Tornado Signature. Another city, another couplet, evidence of severe rotating southwest of St. Louis, last night around 9 pm. There were reports of another large, potentially violent tornado tracking across the southern suburbs of the St. Louis metropolitan area. This is where Doppler really shines, on the large, long-lasting, long-track EF2+ tornadoes. It's the small, brief twisters, EF0 and EF1 that often get lost in the sauce, much harder to detect in advance with as much lead-time.

Drill Baby Drill! Here are a few of the benefits of offshore drilling - oil slicks so big they show up from outer space. The magnitude of the disaster is starting to set in (oil is still flowing into the Gulf of Mexico from the damaged Deepwater Horizon rig - 5,000 feet below the surface of the Gulf). Officials are trying to burn the oil off the surface of the water, but the ecological impact will be enormous, possibly rivaling the Exxon Valdez spill off the coast of Alaska 20 years ago. We won't know the full extent of the damage for weeks to come, but the impact on coastal Louisiana, Mississippi, Alabama, even Texas, could run into the hundreds of millions of dollars. An update on this slow-motion ecological catastrophe is here.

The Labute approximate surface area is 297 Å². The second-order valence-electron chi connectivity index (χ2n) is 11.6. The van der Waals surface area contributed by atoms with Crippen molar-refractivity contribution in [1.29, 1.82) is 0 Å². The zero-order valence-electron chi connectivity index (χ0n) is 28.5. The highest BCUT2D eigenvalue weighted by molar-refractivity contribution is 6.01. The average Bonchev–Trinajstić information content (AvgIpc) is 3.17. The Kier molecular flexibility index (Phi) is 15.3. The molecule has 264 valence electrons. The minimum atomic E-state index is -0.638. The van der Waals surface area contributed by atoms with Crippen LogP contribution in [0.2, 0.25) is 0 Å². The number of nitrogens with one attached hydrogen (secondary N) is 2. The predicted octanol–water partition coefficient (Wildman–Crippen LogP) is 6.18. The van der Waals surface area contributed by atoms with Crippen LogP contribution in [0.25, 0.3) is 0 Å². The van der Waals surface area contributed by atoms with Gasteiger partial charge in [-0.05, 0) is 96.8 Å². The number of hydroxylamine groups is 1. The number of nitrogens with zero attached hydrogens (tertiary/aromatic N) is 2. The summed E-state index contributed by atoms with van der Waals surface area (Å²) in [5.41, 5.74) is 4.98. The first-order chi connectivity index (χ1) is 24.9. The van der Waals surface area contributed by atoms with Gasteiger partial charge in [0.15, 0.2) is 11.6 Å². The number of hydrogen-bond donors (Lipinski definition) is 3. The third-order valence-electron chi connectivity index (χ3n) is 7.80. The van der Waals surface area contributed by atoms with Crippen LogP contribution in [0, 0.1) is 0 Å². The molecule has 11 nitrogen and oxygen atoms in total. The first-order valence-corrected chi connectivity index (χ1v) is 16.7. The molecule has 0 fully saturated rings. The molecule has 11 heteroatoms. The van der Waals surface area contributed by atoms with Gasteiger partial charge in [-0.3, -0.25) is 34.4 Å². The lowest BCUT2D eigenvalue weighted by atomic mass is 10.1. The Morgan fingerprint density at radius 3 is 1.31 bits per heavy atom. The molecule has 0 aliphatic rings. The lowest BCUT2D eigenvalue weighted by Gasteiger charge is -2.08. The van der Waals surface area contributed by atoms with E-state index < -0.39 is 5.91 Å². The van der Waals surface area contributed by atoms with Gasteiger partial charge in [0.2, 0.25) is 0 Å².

Political Implications. The BP oil spill is forcing the Obama White House to rethink plans to expand offshore drilling, an essential part of a climate change bill coming up for a vote in Congress. Reuters has a look at how the spill may impact the political sausage-making going on in Washington D.C. What a mess...


Onshore Winds. Here is the NAM prediction for 10 meter winds at 6 pm Saturday - pushing the oil slick onto the Gulf coast, tides running 2-4 feet above normal high tide. There's a very real possibility of low-land flooding along the Louisiana and Mississippi coastline, coastal areas inundated under breaking waves of oil and sludge. A flood of oil - hard to even comprehend how unpleasant and damaging the next few days will be along the Gulf coast.



Paul's Conservation MN Outlook for the Twin Cities and all of Minnesota

Today: Sunny start, then increasing clouds, windy - slight chance of a PM shower (most of the da should be dry). Winds: SW 15-25+ High: 61

Saturday night: Partial clearing. Low: 46

Sunday: More sun, less wind - a drier day statewide. High: 63

Monday: More clouds than sun. High: near 60

Tuesday: Mostly cloudy, milder - a few showers possible. High: 65

Wednesday: Becoming partly sunny, windy and cooler. High: 59

Thursday: Mix of clouds and some sun, coolest day in sight. High: 57

Friday: Mostly cloudy, a bit milder. High: near 60